31 of the 50 Top U.S. Papers Did Not Cover Announcement of Potential Extinction of 1 Million Plant and Animal Species
WASHINGTON, D.C. – A recent announcement that 1 million plant and animal species are at risk of extinction because of human activity received scant coverage in top newspapers, a new Public Citizen report finds.
“Nature is declining globally at rates unprecedented in human history – and the rate of species extinctions is accelerating, with grave impacts on people around the world now likely,” said a May 6 summary report from the United Nations Intergovernmental Science-Policy Platform on Biodiversity and Ecosystem Services (IPBES).
The report summary noted that climate change is the third leading cause of this extinction. Other causes are changes in land and sea use, direct exploitation of organisms, pollution and invasive alien species.
But a review of the first week of newspaper coverage of this sobering warning reveals that 31 of the top 50 newspapers in the United States did not report, editorialize about or otherwise mention the U.N.’s finding in their print editions.
The search was limited to the top 50 newspapers by circulation, so it omitted many significant local dailies, such as The Palm Beach Post and The Charlotte Observer, as well as Capitol Hill publications like The Hill, Politico and Roll Call. Nor did the search include trade or online publications, such as Grist or E&E News. The goal was to get a snapshot of how the largest papers, read by millions, were handling the announcement.
“It’s astonishing that 31 of the top 50 U.S. papers didn’t see fit to print that humans are causing one of the fastest mass extinctions in planetary history, and one that will take 10 million years to recover from,” said David Arkush, managing director of Public Citizen’s Climate Program. “A paper that doesn’t print this or other major climate-related news is failing at its core function: reporting on critical issues of our time.”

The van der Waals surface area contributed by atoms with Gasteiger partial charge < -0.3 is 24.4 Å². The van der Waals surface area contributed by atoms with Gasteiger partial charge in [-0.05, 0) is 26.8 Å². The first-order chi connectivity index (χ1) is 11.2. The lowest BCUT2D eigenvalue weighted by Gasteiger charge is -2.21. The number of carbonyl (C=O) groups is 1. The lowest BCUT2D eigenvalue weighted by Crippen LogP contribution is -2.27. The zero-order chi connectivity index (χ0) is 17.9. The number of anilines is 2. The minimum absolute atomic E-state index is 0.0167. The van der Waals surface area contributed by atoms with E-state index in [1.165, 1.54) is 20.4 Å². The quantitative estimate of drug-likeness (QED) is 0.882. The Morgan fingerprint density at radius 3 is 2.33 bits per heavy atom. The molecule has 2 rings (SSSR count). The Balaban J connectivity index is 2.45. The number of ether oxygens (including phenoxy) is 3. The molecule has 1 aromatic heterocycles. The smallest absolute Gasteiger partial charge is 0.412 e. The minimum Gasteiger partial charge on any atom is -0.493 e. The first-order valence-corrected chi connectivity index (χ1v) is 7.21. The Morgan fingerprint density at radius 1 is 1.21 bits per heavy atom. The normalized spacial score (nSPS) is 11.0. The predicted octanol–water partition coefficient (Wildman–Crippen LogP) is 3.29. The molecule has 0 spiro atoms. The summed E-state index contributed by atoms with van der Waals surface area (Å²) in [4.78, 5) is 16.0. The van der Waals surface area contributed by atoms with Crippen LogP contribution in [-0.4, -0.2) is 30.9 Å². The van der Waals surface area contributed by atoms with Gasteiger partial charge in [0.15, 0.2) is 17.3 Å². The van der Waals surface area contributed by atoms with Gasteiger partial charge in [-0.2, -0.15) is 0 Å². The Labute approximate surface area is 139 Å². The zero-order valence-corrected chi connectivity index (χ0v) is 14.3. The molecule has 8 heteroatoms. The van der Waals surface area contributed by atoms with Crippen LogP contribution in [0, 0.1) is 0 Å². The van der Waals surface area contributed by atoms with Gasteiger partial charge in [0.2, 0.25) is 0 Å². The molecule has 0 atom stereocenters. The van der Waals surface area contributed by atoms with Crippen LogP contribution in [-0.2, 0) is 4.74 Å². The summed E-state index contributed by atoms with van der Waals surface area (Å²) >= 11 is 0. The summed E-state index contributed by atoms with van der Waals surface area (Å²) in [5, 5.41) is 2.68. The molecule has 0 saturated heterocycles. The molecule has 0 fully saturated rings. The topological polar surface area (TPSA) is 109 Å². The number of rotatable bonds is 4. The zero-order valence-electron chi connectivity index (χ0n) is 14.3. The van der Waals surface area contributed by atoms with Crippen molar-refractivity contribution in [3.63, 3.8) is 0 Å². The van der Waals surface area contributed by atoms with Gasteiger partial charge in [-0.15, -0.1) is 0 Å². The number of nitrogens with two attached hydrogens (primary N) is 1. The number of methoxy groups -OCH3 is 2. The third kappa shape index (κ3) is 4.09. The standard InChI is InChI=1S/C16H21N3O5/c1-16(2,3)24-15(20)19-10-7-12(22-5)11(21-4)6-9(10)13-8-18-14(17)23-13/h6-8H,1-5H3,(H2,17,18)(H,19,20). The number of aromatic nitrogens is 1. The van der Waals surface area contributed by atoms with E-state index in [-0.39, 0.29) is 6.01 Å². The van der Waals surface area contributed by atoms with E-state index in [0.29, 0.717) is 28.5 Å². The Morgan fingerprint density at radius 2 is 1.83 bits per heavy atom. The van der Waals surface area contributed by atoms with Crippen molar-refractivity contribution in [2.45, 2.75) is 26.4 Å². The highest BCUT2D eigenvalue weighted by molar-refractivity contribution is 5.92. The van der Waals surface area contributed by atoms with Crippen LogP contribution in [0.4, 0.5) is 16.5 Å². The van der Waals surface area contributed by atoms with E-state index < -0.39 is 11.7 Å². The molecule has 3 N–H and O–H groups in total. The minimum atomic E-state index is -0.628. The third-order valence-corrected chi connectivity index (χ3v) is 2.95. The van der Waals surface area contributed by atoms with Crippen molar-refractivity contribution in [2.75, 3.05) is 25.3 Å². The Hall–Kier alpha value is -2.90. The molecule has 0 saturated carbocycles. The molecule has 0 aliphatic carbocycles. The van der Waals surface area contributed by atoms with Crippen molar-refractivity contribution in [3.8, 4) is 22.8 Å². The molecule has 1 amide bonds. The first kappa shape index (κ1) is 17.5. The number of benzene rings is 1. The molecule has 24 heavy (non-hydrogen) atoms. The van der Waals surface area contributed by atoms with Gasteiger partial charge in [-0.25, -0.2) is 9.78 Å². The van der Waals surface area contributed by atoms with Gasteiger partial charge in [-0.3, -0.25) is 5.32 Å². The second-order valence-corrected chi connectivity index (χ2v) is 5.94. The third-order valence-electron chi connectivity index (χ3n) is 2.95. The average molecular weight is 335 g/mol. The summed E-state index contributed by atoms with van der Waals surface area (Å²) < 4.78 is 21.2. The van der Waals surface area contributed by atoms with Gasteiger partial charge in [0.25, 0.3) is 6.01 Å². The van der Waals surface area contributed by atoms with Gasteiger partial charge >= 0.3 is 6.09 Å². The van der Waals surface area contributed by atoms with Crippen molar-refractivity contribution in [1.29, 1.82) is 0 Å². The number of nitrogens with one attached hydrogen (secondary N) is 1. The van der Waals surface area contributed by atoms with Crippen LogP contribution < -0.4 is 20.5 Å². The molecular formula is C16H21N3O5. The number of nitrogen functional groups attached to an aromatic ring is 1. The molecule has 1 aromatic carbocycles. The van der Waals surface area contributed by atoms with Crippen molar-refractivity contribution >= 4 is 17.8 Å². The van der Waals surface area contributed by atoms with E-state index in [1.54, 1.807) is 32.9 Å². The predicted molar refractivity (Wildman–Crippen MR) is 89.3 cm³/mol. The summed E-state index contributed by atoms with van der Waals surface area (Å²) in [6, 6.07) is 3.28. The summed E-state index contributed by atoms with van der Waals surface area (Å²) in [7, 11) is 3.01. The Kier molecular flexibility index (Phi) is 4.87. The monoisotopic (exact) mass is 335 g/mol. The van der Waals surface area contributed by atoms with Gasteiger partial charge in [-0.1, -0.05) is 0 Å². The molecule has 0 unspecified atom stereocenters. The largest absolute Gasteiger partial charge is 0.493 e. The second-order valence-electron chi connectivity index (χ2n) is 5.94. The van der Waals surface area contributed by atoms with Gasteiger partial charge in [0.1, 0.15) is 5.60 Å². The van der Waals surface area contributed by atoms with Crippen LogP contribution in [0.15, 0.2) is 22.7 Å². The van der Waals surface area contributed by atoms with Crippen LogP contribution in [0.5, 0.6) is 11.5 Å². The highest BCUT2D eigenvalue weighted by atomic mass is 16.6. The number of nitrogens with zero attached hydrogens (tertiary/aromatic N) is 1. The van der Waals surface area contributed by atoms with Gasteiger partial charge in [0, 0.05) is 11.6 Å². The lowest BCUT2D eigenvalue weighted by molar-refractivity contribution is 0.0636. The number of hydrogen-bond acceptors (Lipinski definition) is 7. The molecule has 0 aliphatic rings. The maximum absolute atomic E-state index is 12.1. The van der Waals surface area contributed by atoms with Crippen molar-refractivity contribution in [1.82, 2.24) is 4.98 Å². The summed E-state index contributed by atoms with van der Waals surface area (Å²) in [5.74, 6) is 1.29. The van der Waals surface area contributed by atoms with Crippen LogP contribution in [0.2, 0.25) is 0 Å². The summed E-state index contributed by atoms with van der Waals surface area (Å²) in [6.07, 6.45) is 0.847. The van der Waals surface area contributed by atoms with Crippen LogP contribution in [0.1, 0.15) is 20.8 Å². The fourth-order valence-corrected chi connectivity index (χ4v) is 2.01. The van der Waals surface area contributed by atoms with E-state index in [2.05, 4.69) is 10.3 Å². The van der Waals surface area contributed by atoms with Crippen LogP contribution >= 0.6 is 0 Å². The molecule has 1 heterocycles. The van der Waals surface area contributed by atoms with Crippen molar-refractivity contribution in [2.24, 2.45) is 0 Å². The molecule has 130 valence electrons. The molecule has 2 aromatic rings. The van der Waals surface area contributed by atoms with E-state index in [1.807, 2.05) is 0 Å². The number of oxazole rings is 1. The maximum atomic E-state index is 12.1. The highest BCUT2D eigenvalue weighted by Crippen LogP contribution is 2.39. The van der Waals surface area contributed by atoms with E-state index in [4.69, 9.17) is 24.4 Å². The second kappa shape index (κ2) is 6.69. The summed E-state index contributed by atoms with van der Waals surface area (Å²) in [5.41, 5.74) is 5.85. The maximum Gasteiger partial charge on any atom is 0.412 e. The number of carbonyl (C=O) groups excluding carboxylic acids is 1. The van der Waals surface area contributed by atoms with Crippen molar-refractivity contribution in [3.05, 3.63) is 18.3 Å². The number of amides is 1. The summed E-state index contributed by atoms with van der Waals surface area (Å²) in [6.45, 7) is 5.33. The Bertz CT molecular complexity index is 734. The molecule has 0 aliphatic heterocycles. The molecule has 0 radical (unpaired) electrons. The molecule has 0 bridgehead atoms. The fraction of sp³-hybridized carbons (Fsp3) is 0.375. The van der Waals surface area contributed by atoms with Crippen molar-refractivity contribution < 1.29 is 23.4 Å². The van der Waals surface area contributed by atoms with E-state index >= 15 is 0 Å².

Some of the publications that covered the U.N. report summary did so in depth, with editorials and opinion pieces in addition to news stories. The papers that covered the summary produced 48 total pieces that at least referenced the U.N. report.
And the full report from the IPBES will be released later this year, giving papers another chance to inform their readers about the devastation we are doing to the natural world.
Public Citizen’s analysis also found that:
- Among pieces that covered the report, 67% connected the possible extinction of 1 million species to the climate crisis;
- The Washington Post produced the most coverage, with nine pieces, including three columns and an editorial;
- Twenty-nine percent, or 14 of the articles, were reprints from other publications or wire services. Eight of the 14 reprints were of an Associated Press article;
- Eight major newspapers editorialized on the report; and
- Twenty percent of articles, columns and editorials about the U.N. report discussed barriers to saving threatened species such as efforts by the Trump administration to weaken the Endangered Species Act.
“What papers did right provides a road map for other news outlets when the full U.N. report comes out,” said Allison Fisher, outreach director for Public Citizen’s Climate Program. “As with the climate crisis, massive loss of biodiversity is a story that requires consistent coverage and reporting that connects human existence and behavior to the habitats and climate we depend on. Some papers are doing just that. The ones that are not should.”
To cover the report, media outlets can use multiple voices and reporting styles (such as with editorials, columns and news stories), use humor, connect the report to the climate crisis, localize the findings, discuss solutions, put the report in political context, reprint good coverage and listen to readers.